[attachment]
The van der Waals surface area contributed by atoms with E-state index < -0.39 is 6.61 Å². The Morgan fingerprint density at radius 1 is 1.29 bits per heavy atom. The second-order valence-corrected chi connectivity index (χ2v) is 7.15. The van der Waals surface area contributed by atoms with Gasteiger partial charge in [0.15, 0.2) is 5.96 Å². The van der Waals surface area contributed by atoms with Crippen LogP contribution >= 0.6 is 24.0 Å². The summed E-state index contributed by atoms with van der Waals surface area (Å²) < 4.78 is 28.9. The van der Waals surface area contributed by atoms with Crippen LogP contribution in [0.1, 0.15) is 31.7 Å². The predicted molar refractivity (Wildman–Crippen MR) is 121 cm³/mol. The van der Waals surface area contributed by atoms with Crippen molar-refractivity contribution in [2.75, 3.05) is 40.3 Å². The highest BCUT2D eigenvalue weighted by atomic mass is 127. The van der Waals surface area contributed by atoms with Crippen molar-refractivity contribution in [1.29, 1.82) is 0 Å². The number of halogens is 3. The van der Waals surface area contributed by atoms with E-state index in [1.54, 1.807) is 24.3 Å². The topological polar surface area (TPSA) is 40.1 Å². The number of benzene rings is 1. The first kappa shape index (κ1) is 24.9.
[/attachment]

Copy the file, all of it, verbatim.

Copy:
The van der Waals surface area contributed by atoms with E-state index < -0.39 is 6.61 Å². The Morgan fingerprint density at radius 1 is 1.29 bits per heavy atom. The second-order valence-corrected chi connectivity index (χ2v) is 7.15. The van der Waals surface area contributed by atoms with Gasteiger partial charge in [0.15, 0.2) is 5.96 Å². The van der Waals surface area contributed by atoms with Crippen LogP contribution >= 0.6 is 24.0 Å². The summed E-state index contributed by atoms with van der Waals surface area (Å²) < 4.78 is 28.9. The van der Waals surface area contributed by atoms with Crippen LogP contribution in [0.1, 0.15) is 31.7 Å². The predicted molar refractivity (Wildman–Crippen MR) is 121 cm³/mol. The van der Waals surface area contributed by atoms with Crippen molar-refractivity contribution in [2.75, 3.05) is 40.3 Å². The highest BCUT2D eigenvalue weighted by atomic mass is 127. The van der Waals surface area contributed by atoms with Crippen molar-refractivity contribution in [1.29, 1.82) is 0 Å². The number of halogens is 3. The van der Waals surface area contributed by atoms with E-state index in [1.54, 1.807) is 24.3 Å². The topological polar surface area (TPSA) is 40.1 Å². The number of benzene rings is 1. The first kappa shape index (κ1) is 24.9.